The night before the Yale-Harvard game, a visiting student asked me if New Haven was “sketchy.” I told her that if she stayed away from the frats she’d be fine.

I’m not joking. The recent AAU Campus Climate Survey on Sexual Misconduct shows increased reports of non-consensual penetration, sexual touching, sexually harassing behaviors, intimate partner violence and stalking since 2015. The most common location: “other location on or around campus.” Since Yale likes to pretend that fraternities don’t exist, this is likely the option that victims of sexual misconduct at fraternities had to choose when reporting their experiences.

Meanwhile, crime in New Haven has been on a steady decline for years. Ten years ago, CBS News declared New Haven the fourth most dangerous city in the United States, with a crime rate of 15.8 per 1000 people. By 2017, that number was cut almost in half to 8.6. A News report from January of this year summarizes the continuing decrease, with crime going down across the board in most categories, except for sexual assault and homicides, which were often linked to domestic violence incidents.

As a New Haven native, I am continually disgusted and ashamed by the disrespect that the city receives from Yale students. The misconceptions toward crime are just an example. Most Yale students treat New Haven as their entitlement. This is most apparent at The Game. As I walked around the city, I saw Yale and Harvard students alike stumbling around the sidewalks like drunken idiots, often walking into the middle of streets as local police tried to control the traffic that was severely disrupted by the football match. In the aftermath, an obscene amount of empty alcohol containers littered the ground on the baseball field and on the path from the tailgate to the Yale Bowl. In an act of incredible irony, a student walked around with a sign announcing that “$40 billion > $25 billion” as students of both schools wandered around with pristine regalia and held Starbucks cups and entire handles of beer, shouting “You suck” at each other. It was a revolting display that reeked of privilege and elitism, and I was embarrassed to be involved with either institution.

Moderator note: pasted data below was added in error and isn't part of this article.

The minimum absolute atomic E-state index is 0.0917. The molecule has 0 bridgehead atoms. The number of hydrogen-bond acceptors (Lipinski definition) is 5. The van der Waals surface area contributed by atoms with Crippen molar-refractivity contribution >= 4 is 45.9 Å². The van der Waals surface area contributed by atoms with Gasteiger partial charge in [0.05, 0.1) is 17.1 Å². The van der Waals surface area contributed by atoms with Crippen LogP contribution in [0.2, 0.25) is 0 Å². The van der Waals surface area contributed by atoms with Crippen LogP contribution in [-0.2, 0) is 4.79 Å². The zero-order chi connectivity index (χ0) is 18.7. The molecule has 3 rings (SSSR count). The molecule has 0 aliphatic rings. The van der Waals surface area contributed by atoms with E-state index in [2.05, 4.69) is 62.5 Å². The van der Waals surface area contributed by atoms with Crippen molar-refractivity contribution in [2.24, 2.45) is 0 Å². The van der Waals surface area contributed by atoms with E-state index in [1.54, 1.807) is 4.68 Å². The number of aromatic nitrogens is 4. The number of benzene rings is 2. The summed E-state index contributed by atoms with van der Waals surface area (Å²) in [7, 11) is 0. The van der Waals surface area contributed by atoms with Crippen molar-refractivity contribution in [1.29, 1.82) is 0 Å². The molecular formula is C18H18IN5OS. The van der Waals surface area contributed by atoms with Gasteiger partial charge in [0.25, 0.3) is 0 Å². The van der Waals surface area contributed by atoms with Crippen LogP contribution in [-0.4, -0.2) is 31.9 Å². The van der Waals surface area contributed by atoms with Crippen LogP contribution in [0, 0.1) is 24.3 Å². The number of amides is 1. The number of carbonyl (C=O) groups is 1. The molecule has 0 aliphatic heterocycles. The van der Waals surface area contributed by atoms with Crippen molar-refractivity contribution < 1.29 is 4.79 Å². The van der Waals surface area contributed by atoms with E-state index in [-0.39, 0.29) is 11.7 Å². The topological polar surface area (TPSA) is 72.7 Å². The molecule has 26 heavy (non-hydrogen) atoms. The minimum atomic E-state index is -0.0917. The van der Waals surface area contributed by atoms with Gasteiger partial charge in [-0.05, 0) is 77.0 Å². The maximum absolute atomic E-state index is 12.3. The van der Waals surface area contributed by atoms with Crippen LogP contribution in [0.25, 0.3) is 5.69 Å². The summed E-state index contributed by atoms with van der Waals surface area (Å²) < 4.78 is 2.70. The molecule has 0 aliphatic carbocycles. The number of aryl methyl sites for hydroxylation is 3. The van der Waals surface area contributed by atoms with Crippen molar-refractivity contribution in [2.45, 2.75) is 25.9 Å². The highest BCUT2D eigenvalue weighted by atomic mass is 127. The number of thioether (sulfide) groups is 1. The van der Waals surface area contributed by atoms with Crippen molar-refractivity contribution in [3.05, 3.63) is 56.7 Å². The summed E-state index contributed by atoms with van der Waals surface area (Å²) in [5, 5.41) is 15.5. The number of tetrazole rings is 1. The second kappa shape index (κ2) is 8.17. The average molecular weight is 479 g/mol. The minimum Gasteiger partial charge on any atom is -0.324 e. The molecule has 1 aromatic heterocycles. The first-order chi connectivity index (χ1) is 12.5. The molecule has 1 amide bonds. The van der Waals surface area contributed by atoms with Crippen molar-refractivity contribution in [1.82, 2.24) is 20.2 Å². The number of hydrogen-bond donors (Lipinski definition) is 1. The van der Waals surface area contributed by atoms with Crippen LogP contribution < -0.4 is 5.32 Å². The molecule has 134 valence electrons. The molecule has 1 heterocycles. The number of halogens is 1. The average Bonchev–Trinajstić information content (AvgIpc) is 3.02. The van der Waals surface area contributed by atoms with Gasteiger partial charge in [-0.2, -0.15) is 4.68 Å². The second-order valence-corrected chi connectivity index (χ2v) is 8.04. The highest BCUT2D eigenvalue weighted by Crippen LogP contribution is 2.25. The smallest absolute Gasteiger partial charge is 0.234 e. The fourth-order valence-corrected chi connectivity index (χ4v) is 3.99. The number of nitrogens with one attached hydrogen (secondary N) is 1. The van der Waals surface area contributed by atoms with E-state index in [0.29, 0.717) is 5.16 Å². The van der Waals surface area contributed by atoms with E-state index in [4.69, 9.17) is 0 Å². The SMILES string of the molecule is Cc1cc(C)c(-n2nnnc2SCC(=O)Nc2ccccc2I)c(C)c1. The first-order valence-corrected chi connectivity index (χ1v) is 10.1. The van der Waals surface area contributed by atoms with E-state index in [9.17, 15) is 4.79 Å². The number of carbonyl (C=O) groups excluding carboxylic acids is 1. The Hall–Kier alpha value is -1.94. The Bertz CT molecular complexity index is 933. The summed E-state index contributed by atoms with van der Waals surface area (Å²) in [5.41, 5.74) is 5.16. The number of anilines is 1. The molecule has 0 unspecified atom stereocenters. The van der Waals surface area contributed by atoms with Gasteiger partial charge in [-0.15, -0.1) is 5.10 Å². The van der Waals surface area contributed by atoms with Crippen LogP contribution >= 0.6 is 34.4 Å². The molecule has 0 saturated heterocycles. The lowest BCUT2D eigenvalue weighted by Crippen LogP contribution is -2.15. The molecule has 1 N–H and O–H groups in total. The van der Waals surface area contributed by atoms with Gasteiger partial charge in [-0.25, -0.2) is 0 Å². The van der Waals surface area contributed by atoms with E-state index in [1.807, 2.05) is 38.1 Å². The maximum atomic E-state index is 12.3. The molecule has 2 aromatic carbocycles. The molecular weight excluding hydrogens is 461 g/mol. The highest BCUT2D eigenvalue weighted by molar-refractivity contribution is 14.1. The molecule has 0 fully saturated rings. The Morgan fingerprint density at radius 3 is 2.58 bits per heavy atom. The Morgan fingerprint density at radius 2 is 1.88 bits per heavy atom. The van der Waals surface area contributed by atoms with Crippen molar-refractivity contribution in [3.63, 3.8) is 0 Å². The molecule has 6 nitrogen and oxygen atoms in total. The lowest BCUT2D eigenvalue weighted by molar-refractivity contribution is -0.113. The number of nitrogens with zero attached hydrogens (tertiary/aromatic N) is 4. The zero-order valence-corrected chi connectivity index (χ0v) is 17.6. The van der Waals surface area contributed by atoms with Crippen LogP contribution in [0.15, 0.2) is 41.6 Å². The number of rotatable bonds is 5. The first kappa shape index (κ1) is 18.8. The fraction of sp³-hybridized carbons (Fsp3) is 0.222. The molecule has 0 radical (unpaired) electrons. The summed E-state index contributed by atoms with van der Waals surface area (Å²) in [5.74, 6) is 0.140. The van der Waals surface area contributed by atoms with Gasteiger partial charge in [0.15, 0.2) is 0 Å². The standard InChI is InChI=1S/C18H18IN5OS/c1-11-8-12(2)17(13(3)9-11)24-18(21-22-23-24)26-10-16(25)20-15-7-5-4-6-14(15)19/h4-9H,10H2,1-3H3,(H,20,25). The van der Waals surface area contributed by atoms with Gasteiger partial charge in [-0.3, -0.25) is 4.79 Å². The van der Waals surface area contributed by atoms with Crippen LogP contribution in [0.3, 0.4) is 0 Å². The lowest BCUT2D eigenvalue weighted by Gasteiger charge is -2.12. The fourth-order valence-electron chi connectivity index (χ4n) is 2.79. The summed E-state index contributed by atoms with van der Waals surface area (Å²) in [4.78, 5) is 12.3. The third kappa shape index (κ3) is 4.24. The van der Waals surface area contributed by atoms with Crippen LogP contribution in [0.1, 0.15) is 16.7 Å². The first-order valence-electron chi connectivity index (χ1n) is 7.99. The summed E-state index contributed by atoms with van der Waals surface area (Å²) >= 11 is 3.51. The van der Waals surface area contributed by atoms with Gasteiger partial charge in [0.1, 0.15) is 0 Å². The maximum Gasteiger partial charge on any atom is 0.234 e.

To me, the halftime protest offered a glimmer of hope in salvaging Yale students’ relationship with New Haven and the greater world. Harvard and Yale students are undeniably brilliant and passionate, but we are also privileged by our access to an excellent education. Privilege is not inherently bad; the protest showed that students can use their gifts to make an impact. It is only when privilege becomes connected to a sense of entitlement and superiority that it is detrimental, and sadly, this happens far too often. We are in no way any “better” than the amazing and vibrant New Haven community that surrounds us. They don’t deserve to pick up our trash. I have heard ignorant students ask, “Where would New Haven be without Yale?” In its 320-year history, Yale has undeniably hurt New Haven more than it has helped. People should instead be asking, “Where would Yale be without New Haven?”

As I scrolled through social media in the aftermath of the protest, I was appalled by the negative and visceral reactions from people around the country complaining about “rich privileged nerds” “whining” and “disrupting a football game.” I felt this was deeply ironic and a gross mischaracterization of the students. In the scenes before the game, I did see a lot of privileged nerds disrupting the city of New Haven and whining about how their school was better. I realized I could understand how some of these stereotypes could have emerged. I would not be surprised if this is how most of New Haven views us, but I know that there are far too many Yale students who don’t fit this mold and can often get lost behind this overshadowing reputation. During halftime, I saw a diverse group of students from all socioeconomic backgrounds proudly standing up for what was right. I know this is the real Yale.

Watching the protests on television, I, for once, felt a sense of pride in being a Yale student. The value in a Yale education does not come in increasing self-worth, but rather in our ability to transform and enhance the communities around us. Many may think that this comes after graduation in various careers or through charitable contributions. The brave students from Divest Harvard and the Yale Endowment Justice Coalition demonstrated forcefully that it starts right here and right now, in this beautiful city that we are lucky to call “home” for four short years.

ALEX KANE is a sophomore in Branford College. Contact him at alex.kane@yale.edu .